“There was more hype around it over the summer. Students from the Northeast were especially concerned about coming back over the fall semester,” Harans said. But since students have returned, “the consensus has been, ‘I’m not planning on getting pregnant, so it doesn’t matter to me.’”

Since many students may not be paying attention to Zika, Moody said, it’s important for colleges and universities to take a proactive approach: teach students about the virus and have a Zika response plan in place. Moody suggests using the CDC’s Zika Interim Response Plan as a guideline.

Beyond Miami

Miami may be ground zero for U.S. Zika transmissions, but that doesn’t mean cases of Zika have been isolated there. Two college students diagnosed with the virus attend the University of Florida, more than 300 miles north of Miami.

One student was living on campus and the other off campus, said Bill Properzio, director of environmental health and safety at Florida. Both received instruction from the Student Health Center on how to avoid spreading Zika, such as wearing long sleeves and covering themselves in repellent to keep mosquitoes from biting them and then infecting others.

Although the university is far from Miami, it too is getting rid of standing water and adding larvicide to water that can’t be drained. The university also has a website that lists student resources and Zika prevention tips.

But it’s not enough for universities in Florida to establish Zika prevention efforts, Moody said. Colleges all over the U.S. should invest in educating their students, too.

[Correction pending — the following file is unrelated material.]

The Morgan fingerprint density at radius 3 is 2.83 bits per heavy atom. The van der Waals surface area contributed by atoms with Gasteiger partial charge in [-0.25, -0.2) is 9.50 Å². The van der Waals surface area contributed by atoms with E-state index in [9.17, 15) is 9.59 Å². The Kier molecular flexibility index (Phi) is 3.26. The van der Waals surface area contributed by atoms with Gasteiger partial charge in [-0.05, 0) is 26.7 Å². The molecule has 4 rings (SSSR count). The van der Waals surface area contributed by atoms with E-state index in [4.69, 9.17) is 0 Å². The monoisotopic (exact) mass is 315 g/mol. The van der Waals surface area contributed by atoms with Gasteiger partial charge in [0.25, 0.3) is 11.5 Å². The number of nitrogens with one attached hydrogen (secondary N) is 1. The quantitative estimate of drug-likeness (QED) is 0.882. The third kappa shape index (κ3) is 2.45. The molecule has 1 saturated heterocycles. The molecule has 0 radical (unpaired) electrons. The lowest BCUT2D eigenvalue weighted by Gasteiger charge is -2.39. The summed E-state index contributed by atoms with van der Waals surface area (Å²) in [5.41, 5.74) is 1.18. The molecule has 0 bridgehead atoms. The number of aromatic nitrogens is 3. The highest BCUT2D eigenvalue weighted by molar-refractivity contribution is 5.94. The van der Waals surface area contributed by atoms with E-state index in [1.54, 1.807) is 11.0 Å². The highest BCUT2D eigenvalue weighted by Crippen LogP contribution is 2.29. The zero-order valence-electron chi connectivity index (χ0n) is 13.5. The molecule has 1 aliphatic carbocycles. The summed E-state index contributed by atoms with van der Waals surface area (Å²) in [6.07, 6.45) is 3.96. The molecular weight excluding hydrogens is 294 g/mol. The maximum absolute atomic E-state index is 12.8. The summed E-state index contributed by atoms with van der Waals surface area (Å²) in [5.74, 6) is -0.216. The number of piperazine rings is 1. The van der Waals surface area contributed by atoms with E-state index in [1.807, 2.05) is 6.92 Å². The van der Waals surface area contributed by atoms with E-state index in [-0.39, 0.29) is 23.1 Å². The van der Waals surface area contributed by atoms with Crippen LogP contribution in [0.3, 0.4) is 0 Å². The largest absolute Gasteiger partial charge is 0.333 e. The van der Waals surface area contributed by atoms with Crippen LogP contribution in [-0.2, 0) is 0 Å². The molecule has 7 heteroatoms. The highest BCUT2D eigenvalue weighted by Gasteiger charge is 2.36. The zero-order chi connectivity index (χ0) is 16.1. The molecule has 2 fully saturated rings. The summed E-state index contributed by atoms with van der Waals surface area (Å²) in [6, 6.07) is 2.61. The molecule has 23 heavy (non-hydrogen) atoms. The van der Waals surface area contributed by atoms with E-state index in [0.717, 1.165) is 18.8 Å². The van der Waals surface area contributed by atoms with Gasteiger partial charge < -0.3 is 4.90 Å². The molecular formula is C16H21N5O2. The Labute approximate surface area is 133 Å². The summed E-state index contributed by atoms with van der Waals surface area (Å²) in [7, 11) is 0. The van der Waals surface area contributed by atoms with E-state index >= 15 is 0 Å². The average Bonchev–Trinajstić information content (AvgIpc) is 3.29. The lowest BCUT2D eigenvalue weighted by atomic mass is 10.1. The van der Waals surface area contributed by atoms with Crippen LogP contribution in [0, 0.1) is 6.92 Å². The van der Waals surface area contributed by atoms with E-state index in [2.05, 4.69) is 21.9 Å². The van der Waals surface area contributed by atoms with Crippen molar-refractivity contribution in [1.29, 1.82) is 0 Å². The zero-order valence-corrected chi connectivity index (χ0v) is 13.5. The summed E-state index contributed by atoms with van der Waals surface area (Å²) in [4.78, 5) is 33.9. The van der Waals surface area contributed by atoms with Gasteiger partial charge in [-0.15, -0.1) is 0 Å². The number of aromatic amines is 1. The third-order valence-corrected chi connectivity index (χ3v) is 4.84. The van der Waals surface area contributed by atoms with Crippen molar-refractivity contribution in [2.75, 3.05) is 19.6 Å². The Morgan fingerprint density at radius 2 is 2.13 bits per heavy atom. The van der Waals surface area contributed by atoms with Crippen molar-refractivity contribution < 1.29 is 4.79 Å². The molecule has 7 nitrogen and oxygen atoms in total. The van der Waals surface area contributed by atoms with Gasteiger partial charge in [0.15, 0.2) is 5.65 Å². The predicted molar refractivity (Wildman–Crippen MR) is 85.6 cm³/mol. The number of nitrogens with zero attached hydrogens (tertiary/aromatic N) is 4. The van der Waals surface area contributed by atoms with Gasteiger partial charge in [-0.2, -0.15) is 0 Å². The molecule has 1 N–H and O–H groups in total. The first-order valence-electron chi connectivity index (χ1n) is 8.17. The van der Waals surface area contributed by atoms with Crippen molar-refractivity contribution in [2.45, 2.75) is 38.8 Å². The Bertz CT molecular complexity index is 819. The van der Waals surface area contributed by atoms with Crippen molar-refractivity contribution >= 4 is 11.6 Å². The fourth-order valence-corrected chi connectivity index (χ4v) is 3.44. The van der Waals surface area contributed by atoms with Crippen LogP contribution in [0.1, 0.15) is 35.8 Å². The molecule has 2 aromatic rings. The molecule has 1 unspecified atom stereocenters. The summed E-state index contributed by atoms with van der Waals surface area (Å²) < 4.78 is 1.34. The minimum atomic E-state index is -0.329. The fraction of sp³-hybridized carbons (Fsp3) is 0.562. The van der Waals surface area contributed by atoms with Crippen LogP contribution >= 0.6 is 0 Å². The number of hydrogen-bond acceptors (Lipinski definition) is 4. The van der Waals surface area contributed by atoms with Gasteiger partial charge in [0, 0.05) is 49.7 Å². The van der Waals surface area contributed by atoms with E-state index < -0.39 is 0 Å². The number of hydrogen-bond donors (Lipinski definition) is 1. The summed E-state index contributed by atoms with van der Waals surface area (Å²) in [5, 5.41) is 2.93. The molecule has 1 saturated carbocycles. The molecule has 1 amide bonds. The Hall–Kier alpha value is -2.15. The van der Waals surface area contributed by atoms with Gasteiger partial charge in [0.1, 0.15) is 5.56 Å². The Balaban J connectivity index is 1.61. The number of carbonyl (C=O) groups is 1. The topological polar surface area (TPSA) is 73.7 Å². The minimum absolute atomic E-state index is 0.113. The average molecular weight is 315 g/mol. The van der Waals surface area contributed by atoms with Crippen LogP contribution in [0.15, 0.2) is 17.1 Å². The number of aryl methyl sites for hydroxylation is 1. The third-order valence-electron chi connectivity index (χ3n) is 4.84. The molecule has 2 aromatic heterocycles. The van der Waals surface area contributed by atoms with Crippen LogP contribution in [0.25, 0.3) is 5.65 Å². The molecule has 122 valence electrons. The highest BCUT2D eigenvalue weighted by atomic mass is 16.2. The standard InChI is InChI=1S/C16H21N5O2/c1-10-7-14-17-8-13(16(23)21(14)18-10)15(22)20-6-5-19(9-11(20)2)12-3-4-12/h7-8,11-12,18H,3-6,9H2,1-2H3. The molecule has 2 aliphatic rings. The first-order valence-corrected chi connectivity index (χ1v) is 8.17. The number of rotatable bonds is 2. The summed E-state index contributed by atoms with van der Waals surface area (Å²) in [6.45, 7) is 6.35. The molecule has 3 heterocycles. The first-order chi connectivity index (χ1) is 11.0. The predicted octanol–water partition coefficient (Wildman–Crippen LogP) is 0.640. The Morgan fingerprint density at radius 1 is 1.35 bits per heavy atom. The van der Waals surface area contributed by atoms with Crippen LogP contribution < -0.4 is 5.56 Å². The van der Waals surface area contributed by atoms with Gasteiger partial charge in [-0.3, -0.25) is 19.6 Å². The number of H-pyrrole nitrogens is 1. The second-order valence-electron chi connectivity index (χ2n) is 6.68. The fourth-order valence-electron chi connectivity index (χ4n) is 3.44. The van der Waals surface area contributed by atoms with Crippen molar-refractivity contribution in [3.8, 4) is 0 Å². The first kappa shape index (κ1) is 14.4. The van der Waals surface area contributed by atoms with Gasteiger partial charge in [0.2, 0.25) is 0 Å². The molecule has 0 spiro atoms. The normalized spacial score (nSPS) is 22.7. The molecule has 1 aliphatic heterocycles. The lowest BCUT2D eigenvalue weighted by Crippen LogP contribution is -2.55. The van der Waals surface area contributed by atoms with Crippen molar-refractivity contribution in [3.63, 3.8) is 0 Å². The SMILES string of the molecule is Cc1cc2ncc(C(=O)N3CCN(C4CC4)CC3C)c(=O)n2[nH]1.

Along the Gulf Coast, officials at Tulane University in New Orleans are aware that their climate makes their location a potential breeding ground for mosquitoes.

In fact, Scott Tims, assistant vice president for Campus Health at Tulane, began receiving phone calls from concerned parents in early spring. The prevention efforts kicked into full gear over the summer: facilities management identified and either drained or treated standing water, and the campus was sprayed a few times over the summer.

Even at the University of Maryland at College Park, far from the Gulf Coast, the University Health Center sent an email to students in early September offering facts about the virus and prevention tips.

Because nearly all Zika diagnoses in the United States were contracted through travel, a crucial step in Zika prevention must be consulting students who visit or study abroad in South and Central America, Moody said.

That’s a large piece of Zika prevention efforts at the University of Texas at Austin, where students traveling to high-risk areas are advised both before and after their trips.

“Say students went to the Olympics this summer and were infected with the virus. We give them a consultation when they return,” said Susan Hochman, assistant director of the University Health Services at UT. “We want to make sure students know how to protect themselves from mosquito bites, as well as how to protect their sexual partners.”

Finally, researchers are constantly learning more about Zika, which means that information about how best to prevent its spread is changing often, Moody said. The best way for universities to keep informed: check the CDC website on Zika regularly.